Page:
Peace Corps Experience

When I was in high school, I had to do a report for my English class on an organization, so I wrote mine on the Peace Corps. After graduating from college and working for a few years, I had the desire to travel more and learn another language. After researching short-term language programs, I realized that my best option to learn another language was to immerse myself in another culture, rather than a 3 week course. Becoming a Peace Corps Volunteer would allow me the opportunity to get work experience, learn another language and immerse myself in another culture for a period of 27 months. 

In 2019, I went through the interview and application process to become a Peace Corps Volunteer and in December 2019 I received my invitation to serve as a Community Economic Development Volunteer in Bulgaria. I accepted the invitation and in June 2000, I flew to Chicago, Illinois for my in-country service training, where I met 70 other Americans who would be in my training group. After spending a few days in Chicago, we all flew to Bulgaria. Our training period of 3 months was spent in the town of Dupnitsa, where I lived with a Bulgarian family who didn’t speak any English. Since I did not know any Bulgarian our initial conversations involved charades. My training was immersive, Monday – Friday 8am-5pm where I attended ‘classes’ which consisted of Bulgarian language learning; Bulgarian culture, history and sector (Community Economic Development) training, as well as medical information, and site visits. At the end of my training period, I was officially sworn in as a Peace Corps Volunteer and found that I would be placed to work in the town of Razlog, population 13,000, for the next 2 years. 

In September 2000, I moved to Razlog to work with the municipal government. I worked for the Mayor of Razlog and my counterpart was the Senior Expert of Culture and Public Relations. Throughout my 2 year term: I provided support to the Municipal Government, Business Center and Local Economic Development Agency in project planning, grant writing, project implementation, and management; Designed and implemented individual community projects and grants that supported local governance, minority, civil society, and youth initiatives; Supported the objects and aims of various international aid agencies (PHARE, UNDP, USAID, Council of Europe, and the European Union) through the implementation of strategic development plans.; Project implementation, management, and evaluation of a $5,000 USAID grant.; Grant research, development writing, and management on multiple projects.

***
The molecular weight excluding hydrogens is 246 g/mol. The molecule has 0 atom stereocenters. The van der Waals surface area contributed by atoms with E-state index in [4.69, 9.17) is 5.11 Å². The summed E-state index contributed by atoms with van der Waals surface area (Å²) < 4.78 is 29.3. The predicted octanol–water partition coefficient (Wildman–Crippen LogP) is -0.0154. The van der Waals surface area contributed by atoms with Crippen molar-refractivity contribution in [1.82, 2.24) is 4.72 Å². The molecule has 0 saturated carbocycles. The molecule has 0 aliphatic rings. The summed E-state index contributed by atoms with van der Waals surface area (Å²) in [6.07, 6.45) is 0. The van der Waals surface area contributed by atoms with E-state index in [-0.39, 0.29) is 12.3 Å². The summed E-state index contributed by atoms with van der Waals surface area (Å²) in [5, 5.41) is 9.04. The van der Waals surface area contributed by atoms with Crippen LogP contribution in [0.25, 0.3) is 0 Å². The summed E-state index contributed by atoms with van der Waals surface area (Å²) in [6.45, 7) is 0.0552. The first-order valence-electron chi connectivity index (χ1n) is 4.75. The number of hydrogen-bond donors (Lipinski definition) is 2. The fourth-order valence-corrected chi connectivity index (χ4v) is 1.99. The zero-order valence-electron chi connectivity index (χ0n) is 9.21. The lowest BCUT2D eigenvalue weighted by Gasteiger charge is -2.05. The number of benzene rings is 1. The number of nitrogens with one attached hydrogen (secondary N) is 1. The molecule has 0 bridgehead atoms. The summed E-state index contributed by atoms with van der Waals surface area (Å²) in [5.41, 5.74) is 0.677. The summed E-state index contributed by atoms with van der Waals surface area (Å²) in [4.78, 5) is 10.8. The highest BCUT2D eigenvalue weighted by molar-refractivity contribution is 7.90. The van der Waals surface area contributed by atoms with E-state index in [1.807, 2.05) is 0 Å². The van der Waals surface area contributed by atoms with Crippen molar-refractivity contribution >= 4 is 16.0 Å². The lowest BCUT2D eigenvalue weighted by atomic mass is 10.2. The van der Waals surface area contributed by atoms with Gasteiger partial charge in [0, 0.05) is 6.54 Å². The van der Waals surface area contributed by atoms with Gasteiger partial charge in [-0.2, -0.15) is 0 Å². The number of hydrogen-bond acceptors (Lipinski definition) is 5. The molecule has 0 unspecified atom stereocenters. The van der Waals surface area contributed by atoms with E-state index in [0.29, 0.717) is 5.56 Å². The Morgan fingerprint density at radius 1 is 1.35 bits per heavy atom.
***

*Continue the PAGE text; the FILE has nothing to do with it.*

I worked four days a week, so I had the flexibility to travel around Bulgaria on the weekends. If I didn’t stay in my town, then I was traveling to see other volunteers. Since we were not allowed to drive, I traveled mostly via bus and sometimes by train. I was able to see the landscape of the country and enjoy the different food. Some of my favorites were shopska salata and moussaka.  I also had the opportunity to travel outside of Bulgaria while living there and went to on trips to Greece, Austria, France, Belgium, Germany, and Turkey, 

In March 2002, I received a call from my Peace Corps Program Manager sharing with me an opportunity to go to East Timor. They were looking to have volunteers who are in their 2nd year of service, extend for a third year to start the Peace Corps in East Timor. They were recruiting 2nd year Community Economic Development  and Health Volunteers. I was nominated by my Country Director and Program Manager, since I had been serving in a small community. I applied and was accepted into the program.

In June 2022, I left my community of Razlog and Bulgaria, for a quick trip home to California before traveling to Washington, DC for my in-country service training. My training group was 18 other Americans who had recently served elsewhere with the Peace Corps; three of us in Bulgaria. We had a shortened training period in the capital of Dili and throughout this time I lived with a family. Training consisted of Tetun-Dili language learning, East Timor culture, history and sector (Local Governance Promotion) training, as well as medical information, and site visits. At the end of my training period I was placed in Aileu to work for the District Administration. Throughout my 6 months at site, I was a able to: Provide support to the District Administration, United Nations Portuguese Peace Keeping Forces, United Nations Military Observers, United Nations Police Forces, and the community in establishing a local governance framework.; Supported the objects and aims of Peace Corps in a new nation through the development of project plans.; Experience in economic development, strategic planning and program development—focusing on local governance and grass-roots development.; Community development experience, working with a variety of actors within the development world—including local schools, non-governmental organizations, the media, and local businesses as well as international aid organizations such as the United Nations.